99 Years of Tracking Texas
Texas State Historical Association's Publishing Division
It's that inherent awareness of state history that makes a group like the Texas State Historical Association (TSHA) so rich with avenues of exploration -- and scholars willing to explore those avenues in writing, research, and photo essay projects.
"What makes this organization interesting and fun is the broad mix of people involved," said George Ward, assistant director of the University of Texas-based, 99-year-old association. "We get a healthy share of academics, yet we have people from all walks of life involved. There are many members who aren't from traditional academic backgrounds, yet turn out first-rate scholarship. Us Texans are uniquely interested in our own history. There's an immediate interest for the average citizen, for many have grandparents or great-grandparents who were involved in that history."
Although the group is largely Texan in composition, there are affiliates throughout the Southwest and Mexico intrigued in how the various collision of cultures and national interests have impacted the entire region. Ward notes the group's 3,500 members include doctors, lawyers, and businessmen, and the presentations at the group's annual spring meetings range from traditional looks at history to more revisionist perspectives.
One of the primary missions of the group is publishing, and Jack Jackson's Imaginary Kingdom, offering new perspectives on Spanish military expeditions in Texas through the 18th-century diaries of expedition leaders Pedro de Rivera and Marqués de Rubí, is only one example of the breadth of THSA's vision of Texas. Ward sees the book as valuable on several different counts. Not only did the book unveil Rubí's diary, a previously unknown work found by Jackson among THSA archives, but it offered a chance, as Ward put it, "to see what would become Texas through the eyes of very different people."
"Texas, to the Spaniards, was important as a buffer," Ward said. "But it became clear that it was so remote and unsettled that it was a kingdom in name only, peopled by various native Indians, and not easily controlled." Ward sees connections between this book and one of THSA's most recent reprints, Emory's U.S. Mexican Boundary Survey, which was researched by mid-19th-century U.S. military expeditions. Ward characterizes the Emory book as "one of the great sourceworks in Western U.S. history," for it details ethnologists' and biologists' observations on Texas specific to that period. Both books are similar in that they give the perspective of nations who had their own designs on, and ideas of, what Texas was and could potentially be for them.
One of the association's most ambitious projects, completed this past May, is the New Handbook of Texas, a six-volume encyclopedia intended to be a comprehensive guide to Texas past and present. Ward said "every county and every creek," as well as a number of influential people and events, were covered by 2,000 contributing authors, many of whom volunteered their time, energy, and research skills to assemble the project. The association published its first version of the encyclopedia in 1952, yet it only encompasses a mere fraction of the New Handbook's size and scope.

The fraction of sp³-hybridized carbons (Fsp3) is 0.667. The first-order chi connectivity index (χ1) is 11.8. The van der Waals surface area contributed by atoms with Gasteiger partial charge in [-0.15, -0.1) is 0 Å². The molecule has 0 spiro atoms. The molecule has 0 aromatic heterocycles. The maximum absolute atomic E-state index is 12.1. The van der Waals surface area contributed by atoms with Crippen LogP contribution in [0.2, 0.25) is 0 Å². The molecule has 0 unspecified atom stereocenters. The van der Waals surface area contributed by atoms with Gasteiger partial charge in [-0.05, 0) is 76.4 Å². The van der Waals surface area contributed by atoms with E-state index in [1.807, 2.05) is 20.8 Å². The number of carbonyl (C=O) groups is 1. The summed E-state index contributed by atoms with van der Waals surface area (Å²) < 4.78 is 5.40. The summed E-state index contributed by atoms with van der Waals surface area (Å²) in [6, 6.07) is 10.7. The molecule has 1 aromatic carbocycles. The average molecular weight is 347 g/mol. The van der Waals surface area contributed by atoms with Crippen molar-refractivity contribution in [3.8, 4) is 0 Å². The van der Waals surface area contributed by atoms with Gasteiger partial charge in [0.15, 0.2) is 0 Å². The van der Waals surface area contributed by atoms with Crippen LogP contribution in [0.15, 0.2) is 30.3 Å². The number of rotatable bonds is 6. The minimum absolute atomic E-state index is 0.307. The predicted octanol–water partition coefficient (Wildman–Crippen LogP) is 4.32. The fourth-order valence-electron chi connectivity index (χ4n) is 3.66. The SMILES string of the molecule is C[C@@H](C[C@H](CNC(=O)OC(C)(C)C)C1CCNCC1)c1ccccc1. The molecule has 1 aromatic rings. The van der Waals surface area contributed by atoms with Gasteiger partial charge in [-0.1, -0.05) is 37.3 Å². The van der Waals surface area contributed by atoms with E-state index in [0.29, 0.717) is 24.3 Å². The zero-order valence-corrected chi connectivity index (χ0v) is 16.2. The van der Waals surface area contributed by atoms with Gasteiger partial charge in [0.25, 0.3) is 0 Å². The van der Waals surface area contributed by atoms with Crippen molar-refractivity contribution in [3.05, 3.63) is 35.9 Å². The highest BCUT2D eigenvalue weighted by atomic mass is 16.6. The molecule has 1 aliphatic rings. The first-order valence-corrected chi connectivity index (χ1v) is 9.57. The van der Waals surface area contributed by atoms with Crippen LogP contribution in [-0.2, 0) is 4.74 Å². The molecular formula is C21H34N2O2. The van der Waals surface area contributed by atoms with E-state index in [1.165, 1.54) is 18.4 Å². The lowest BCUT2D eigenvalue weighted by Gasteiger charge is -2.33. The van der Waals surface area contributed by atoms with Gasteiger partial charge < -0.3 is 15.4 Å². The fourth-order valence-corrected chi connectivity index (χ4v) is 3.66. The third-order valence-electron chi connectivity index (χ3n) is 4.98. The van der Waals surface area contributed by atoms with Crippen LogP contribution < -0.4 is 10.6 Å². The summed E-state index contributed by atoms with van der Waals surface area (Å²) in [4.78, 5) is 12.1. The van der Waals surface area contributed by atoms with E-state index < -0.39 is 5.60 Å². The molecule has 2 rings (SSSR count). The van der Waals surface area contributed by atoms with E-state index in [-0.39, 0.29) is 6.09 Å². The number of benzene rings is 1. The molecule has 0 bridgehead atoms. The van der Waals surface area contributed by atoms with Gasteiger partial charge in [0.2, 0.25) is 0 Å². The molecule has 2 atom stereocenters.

The association also places great emphasis on books which explore the intersections of art and history. Sam Chamberlain's Mexican War, authored by UT history professor William Goetzmann, examines the paintings and associated tall tales of Chamberlain, a painter and veteran of both the Mexican and Civil Wars, historically seen as both a scoundrel and legend. A follow-up book by Goetzmann, to be released later this year, My Confession: Recollections of A Rogue, focuses on Chamberlain's personal writings, and reminds Ward of Cormac McCarthy's Blood Meridian. Several of the association's recent notables include photo essays on the everyday lives of notable individuals and communities. The award-winning Watt Matthews of Lambshead, by Laura Wilson, looks at life at the Lambshead ranch along the Clear Fork of the Brazos River; Behold the People, by Dallas photographer R.C. Hickman, focuses on the black community in south Dallas during the late 1940s, 1950s, and early 1960s; and Picturing Texas, a collection culled from the Library of Congress' Farm Security Administration and Office of War Information archives, features photos by noted 1930s and '40s photographers Dorothea Lange and Alfred Rothstein, including but not limited to their famed documentation of the Dust Bowl years.
In addition to the six to eight book titles the association releases each year, TSHA also publishes the Southwest Historical Quarterly, an academic journal which has gained a niche among noted scholarly historical publications. The journal, published since the association's founding in 1897, deals with the same wide range of historical topics and authorial perspective as the group's publishing wing.
Ward sees the organization, gearing up for its centennial next year, as committed to the group's original mission of collecting, preserving, and researching Texas history. What makes the organization current and pertinent, in Ward's view, is the desire to find valuable and original views on Texas history. "When looking at proposals for articles and books, I always come back to the `So what?' question," Ward said. "We look for a meaning as well as story, something that will illuminate and tell us something significant. We look beyond what will give us just another detailed look at a piece of history." n Frequent Chronicle contributor Phil West is also a member of Austin's nationally ranked Poetry Slam Team.